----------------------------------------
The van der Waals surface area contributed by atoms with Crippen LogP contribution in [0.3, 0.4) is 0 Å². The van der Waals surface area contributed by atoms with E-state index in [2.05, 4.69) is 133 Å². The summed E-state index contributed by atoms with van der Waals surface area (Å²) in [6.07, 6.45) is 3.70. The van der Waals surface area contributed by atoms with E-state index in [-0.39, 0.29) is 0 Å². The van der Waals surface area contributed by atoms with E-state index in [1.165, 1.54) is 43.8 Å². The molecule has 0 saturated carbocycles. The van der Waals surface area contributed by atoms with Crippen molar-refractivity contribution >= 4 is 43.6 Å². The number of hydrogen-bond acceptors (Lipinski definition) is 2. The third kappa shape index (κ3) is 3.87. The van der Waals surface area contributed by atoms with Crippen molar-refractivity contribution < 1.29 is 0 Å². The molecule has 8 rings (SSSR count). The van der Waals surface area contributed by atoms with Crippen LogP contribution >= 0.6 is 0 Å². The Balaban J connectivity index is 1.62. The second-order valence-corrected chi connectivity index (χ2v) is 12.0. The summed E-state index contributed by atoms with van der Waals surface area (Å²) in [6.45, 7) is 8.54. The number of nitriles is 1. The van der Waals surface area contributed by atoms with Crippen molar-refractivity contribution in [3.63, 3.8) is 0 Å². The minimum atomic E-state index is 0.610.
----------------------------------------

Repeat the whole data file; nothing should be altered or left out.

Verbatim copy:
The van der Waals surface area contributed by atoms with Crippen LogP contribution in [0.3, 0.4) is 0 Å². The van der Waals surface area contributed by atoms with E-state index in [2.05, 4.69) is 133 Å². The summed E-state index contributed by atoms with van der Waals surface area (Å²) in [6.07, 6.45) is 3.70. The van der Waals surface area contributed by atoms with E-state index in [-0.39, 0.29) is 0 Å². The van der Waals surface area contributed by atoms with E-state index in [1.165, 1.54) is 43.8 Å². The molecule has 0 saturated carbocycles. The van der Waals surface area contributed by atoms with Crippen molar-refractivity contribution >= 4 is 43.6 Å². The number of hydrogen-bond acceptors (Lipinski definition) is 2. The third kappa shape index (κ3) is 3.87. The van der Waals surface area contributed by atoms with Crippen molar-refractivity contribution < 1.29 is 0 Å². The molecule has 8 rings (SSSR count). The van der Waals surface area contributed by atoms with Crippen LogP contribution >= 0.6 is 0 Å². The Balaban J connectivity index is 1.62. The second-order valence-corrected chi connectivity index (χ2v) is 12.0. The summed E-state index contributed by atoms with van der Waals surface area (Å²) in [6.45, 7) is 8.54. The number of nitriles is 1. The van der Waals surface area contributed by atoms with Crippen molar-refractivity contribution in [3.63, 3.8) is 0 Å². The minimum atomic E-state index is 0.610.